Adapting literature for television is the sharpest of double-edged swords.
Popular and well-loved texts come with a built-in fan base but they also come with the most fanatical of critics.
Neil Gaiman's fans may be some of the most excitable and voracious mobs around.
Over the last couple of decades, his work has been adapted for stage and film as well as television to varying degrees of praise and ire.
Currently, on television, Starz has renewed American Gods for a third season while Amazon Prime Video released the complete Good Omens series on May 31st.
However, these two series just scratch the surface of Gaiman's incredibly diverse bibliography. His writing is full of worlds, adventures, and characters just waiting to be actualized on our TV screens.
1) The Graveyard Book
Although there were rumblings of a film adaptation of the tale of Nobody (aka "Bod") Owens back in 2013, nothing's come of it and that's probably because the book would be much better served as a television series.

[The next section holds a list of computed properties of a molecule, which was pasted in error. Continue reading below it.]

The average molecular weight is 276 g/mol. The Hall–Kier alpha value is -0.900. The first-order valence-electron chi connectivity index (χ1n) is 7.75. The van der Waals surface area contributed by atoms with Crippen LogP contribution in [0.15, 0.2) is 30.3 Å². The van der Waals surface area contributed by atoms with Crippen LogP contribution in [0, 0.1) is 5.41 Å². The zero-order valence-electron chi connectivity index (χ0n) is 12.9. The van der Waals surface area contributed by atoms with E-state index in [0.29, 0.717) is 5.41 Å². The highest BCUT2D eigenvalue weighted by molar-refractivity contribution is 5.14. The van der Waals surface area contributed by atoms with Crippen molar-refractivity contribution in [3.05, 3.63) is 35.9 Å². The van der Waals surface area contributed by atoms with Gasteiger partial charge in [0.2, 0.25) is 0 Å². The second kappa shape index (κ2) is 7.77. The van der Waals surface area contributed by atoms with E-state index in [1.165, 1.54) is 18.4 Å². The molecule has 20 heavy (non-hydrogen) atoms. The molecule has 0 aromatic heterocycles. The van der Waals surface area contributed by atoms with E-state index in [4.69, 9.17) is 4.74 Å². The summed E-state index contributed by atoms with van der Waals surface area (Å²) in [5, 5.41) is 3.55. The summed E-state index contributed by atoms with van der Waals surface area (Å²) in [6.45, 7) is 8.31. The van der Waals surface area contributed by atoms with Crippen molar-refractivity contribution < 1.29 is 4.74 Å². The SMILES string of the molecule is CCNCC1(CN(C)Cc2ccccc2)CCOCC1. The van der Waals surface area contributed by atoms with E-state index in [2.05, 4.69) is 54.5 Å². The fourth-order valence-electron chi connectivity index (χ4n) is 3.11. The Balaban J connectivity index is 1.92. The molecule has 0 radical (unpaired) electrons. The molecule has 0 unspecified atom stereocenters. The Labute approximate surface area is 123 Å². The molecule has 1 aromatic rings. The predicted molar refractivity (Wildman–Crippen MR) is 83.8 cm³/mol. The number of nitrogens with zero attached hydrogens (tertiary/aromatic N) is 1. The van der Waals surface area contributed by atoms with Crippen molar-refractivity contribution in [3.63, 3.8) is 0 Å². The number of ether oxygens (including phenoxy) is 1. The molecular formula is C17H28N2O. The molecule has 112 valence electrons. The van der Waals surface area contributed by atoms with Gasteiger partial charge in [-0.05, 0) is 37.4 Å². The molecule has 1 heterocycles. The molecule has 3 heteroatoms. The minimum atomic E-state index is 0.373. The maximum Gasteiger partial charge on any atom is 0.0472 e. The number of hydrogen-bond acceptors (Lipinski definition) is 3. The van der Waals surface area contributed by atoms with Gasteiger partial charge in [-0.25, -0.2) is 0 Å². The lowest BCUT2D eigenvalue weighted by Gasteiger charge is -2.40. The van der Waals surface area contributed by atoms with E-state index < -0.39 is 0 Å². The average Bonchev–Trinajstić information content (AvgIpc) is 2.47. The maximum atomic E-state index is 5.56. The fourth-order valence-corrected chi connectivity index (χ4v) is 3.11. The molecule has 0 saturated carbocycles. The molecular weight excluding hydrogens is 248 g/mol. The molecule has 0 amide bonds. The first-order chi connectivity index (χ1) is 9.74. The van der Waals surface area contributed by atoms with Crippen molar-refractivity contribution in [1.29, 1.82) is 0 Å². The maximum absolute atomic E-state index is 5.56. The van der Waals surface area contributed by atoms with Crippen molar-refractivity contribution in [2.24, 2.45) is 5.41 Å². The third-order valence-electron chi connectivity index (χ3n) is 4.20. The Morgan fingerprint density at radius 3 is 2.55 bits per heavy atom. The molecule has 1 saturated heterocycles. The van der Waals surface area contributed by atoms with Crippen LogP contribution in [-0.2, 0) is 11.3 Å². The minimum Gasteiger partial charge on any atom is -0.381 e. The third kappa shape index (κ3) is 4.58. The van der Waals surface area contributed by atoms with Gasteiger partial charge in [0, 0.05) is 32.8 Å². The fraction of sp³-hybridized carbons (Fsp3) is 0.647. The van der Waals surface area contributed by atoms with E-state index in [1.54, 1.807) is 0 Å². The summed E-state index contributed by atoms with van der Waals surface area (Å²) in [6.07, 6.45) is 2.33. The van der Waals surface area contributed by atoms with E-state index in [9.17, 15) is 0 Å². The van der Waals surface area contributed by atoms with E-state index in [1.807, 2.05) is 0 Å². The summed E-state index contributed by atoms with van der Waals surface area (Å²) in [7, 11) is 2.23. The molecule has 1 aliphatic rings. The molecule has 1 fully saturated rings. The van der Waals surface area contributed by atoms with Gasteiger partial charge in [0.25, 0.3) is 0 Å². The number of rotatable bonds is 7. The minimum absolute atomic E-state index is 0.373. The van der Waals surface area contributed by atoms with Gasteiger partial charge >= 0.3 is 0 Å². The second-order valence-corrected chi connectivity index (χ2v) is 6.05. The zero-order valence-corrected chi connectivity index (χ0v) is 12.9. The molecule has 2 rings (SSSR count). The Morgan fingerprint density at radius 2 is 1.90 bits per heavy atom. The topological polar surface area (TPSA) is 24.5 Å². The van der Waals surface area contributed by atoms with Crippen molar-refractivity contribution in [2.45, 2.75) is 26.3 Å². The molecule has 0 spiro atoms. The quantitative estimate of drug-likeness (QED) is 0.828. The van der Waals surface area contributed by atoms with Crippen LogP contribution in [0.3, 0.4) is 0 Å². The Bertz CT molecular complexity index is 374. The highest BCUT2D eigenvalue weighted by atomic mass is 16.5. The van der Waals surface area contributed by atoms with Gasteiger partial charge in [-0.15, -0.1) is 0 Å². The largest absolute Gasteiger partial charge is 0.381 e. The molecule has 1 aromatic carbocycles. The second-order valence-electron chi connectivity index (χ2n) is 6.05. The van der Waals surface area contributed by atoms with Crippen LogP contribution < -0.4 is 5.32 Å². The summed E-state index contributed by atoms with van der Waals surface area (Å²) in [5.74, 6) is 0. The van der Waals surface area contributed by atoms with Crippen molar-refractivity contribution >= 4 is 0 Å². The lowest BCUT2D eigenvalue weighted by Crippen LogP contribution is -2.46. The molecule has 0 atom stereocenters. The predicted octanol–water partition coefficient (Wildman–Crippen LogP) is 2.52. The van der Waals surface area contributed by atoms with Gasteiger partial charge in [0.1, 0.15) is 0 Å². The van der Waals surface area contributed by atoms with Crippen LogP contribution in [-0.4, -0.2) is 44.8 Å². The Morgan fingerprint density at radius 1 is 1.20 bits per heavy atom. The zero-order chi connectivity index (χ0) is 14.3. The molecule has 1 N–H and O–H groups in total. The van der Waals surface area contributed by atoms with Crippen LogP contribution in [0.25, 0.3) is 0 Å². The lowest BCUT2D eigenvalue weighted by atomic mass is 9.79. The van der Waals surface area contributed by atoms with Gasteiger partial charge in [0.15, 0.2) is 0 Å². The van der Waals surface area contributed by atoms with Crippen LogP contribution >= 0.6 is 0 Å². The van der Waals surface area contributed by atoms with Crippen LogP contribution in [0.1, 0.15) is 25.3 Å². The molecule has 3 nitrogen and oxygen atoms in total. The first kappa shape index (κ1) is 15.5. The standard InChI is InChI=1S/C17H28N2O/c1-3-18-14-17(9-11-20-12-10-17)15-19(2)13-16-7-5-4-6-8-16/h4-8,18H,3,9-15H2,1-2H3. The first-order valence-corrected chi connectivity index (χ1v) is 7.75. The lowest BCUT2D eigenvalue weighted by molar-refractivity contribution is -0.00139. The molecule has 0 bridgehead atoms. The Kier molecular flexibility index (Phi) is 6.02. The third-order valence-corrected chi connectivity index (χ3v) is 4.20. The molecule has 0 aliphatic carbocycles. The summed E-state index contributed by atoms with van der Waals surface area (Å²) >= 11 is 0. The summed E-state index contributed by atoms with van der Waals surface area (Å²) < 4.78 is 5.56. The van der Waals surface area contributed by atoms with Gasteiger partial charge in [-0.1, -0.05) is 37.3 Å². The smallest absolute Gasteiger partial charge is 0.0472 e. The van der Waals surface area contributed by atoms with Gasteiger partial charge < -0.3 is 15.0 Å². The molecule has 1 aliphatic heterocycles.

Since the book is eight chapters long, but each chapter is a short story about Bod set two years after the previous chapter, wouldn't it makes sense for eight feature-length episodes, something Sherlock-like?
Why does everything have to be understandable? Why can't some things be unacceptable, and we just say that?John
With Bod growing up between episodes, it would allow for recasting and even a change in director, allowing each story to have its own feel and style.
It's fabulous material to work with, beginning with the death of Bod's family at the hands of a murderer known only as "Jack" and involving ghosts, werewolves, reformed vampires, and something known as the "Sleer."